As you can imagine, there are a multitude of reasons why businesses get hacked. Often, its for personal information in support of identity theft. But while personal information has value, we sometimes see attackers going after bigger fish. Recently, the law firm Cravath Swaine and Moore LLP disclosed that it had been hacked, and experts believe the target was insider information about the firm’s large international clients. And they aren’t the only law firms to be attacked this way.
It’s a sneaky way to get inside information with perhaps less risk of being caught than trying to get close to insiders themselves personally. But this also raises issues of trust and liability between the law firms and their big name clients.
The firms have stated that there is no evidence that any stolen information has been abused. This is a standard statement issued by most organizations, on advice from their lawyers, I presume. However, if a law firm’s network is breached and they don’t have adequate prevention and detection safeguards, how does anyone know where losses have materialized from?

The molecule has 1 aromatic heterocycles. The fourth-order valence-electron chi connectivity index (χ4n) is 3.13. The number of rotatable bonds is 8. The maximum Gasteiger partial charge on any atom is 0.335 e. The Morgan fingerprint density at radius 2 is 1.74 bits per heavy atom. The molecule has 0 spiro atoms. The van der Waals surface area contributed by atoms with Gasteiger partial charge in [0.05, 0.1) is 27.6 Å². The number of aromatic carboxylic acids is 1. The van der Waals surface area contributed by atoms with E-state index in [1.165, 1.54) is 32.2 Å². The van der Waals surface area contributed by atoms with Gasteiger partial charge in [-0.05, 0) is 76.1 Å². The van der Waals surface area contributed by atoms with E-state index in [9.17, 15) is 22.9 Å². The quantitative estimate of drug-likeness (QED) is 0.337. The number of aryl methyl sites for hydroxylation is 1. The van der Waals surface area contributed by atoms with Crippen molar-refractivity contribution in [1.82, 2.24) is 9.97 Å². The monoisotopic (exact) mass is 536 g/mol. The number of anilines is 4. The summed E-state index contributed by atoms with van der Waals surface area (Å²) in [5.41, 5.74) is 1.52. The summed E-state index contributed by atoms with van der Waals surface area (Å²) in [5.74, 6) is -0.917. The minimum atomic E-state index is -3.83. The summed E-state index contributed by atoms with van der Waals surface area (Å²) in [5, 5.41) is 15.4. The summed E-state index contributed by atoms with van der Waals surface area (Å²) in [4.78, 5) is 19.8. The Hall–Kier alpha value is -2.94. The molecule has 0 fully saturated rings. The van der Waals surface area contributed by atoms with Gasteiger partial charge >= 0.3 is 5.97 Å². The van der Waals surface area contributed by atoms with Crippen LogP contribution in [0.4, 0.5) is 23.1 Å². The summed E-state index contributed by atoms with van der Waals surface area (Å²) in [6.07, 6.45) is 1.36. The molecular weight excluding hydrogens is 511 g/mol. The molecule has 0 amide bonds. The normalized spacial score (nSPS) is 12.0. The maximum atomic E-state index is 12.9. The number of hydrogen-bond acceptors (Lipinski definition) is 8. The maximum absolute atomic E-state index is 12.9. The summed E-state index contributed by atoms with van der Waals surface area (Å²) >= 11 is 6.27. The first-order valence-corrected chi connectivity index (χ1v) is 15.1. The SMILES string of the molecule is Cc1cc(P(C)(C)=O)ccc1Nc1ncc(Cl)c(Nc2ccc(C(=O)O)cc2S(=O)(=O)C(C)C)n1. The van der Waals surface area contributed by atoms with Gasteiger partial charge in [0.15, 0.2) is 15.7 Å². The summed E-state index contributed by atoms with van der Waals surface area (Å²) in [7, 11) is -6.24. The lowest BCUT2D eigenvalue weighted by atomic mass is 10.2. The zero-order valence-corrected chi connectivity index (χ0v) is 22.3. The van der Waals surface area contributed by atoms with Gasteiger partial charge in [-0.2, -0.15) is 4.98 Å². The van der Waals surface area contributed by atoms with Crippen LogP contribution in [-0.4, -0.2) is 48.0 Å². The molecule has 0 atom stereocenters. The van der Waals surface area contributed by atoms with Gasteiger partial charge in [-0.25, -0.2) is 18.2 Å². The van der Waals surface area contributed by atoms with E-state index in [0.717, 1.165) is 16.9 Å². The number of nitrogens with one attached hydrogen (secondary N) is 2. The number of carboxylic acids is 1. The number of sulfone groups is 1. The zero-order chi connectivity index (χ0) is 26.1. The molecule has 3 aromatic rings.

I think we are going to see a lot more focus on information security assurance in vertical industries that typically have been highly trusted with valuable information, such as in the legal field. Just as attackers are hitting hospitals with ransomware because they know the data is dynamic, may not be well protected, and the institutions can’t operate without access to their data; legal firms have lots of information that can be targeted for specific purposes like insider trading, and also don’t have a great reputation for having invested in strong information security technologies and procedures.
Here’s a story from Threatpost.com that explains more of the details.